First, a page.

Yahoo Messenger and Trillian instant messaging clients are both subject to critical security vulnerabilities, researchers say.

The Yahoo Messenger bug, which was posted to the Full Disclosure mailing list by Rajesh Sethumadhavan, is a buffer overflow flaw that can be exploited with a specially crafted address book entry.

Messenger immediately crashes when it encounters the malformed entry, Sethumadhavan said, but it may also be susceptible to code execution, meaning an attacker might be able to inject his own malicious code - a keystroke stealer or a spam bot, for instance - into a compromised PC.

Yahoo has not posted a patch for the vulnerability; the company did not immediately respond to a request for confirmation and comment.

Trillian, a multi-service client, also sports two bad bugs, said other researchers.

A trio made up of Nate Mcfeters, Billy "BK" Rios and Raghav "The Pope" Dube identified two vulnerabilities in Trillian's handling of the AIM URI (uniform resource identifier). According to Mcfeters, Rios and Dube, the Trillian flaws are similar to the Internet Explorer/Firefox vulnerability that raised a ruckus last week.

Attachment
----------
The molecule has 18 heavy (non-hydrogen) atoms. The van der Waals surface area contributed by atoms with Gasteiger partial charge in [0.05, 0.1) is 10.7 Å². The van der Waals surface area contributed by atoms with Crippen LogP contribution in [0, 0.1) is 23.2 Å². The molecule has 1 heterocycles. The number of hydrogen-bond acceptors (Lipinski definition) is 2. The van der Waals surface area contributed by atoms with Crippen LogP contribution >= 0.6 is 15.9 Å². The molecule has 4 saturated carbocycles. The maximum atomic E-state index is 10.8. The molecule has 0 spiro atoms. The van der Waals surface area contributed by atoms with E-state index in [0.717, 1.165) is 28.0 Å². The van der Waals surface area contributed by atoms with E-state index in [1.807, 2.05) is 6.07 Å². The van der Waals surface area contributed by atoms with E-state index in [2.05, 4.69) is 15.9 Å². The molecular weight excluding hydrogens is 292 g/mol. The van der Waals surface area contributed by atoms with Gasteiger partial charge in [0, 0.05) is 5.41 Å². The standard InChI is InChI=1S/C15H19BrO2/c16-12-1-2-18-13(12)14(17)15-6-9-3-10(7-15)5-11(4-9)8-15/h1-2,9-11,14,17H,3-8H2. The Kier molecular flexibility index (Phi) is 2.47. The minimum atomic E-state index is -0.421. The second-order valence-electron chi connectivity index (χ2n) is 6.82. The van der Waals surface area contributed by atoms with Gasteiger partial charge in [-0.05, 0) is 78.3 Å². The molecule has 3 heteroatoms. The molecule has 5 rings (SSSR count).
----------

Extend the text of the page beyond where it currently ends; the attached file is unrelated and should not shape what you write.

"The first example shows the dangers of passing unfiltered arguments to programs that have registered URIs (much like the firefoxurl: vulnerability)," the three wrote in their advisory. "The second example shows that even if arguments are sanitised [emphasis in original] by the browser, many programs can be remotely pwnd via registered URIs and poor development practices."

US-CERT has posted its own warning as well. The bugs have been confirmed in Trillian 3.1.6.0, added Copenhagen-based vulnerability tracker Secunia, which pegged the problems as "highly critical," its second most dire rating.

The website of Trillian developer Cerulean Studios did not offer an indication that a patch for the Trillian flaw would be forthcoming.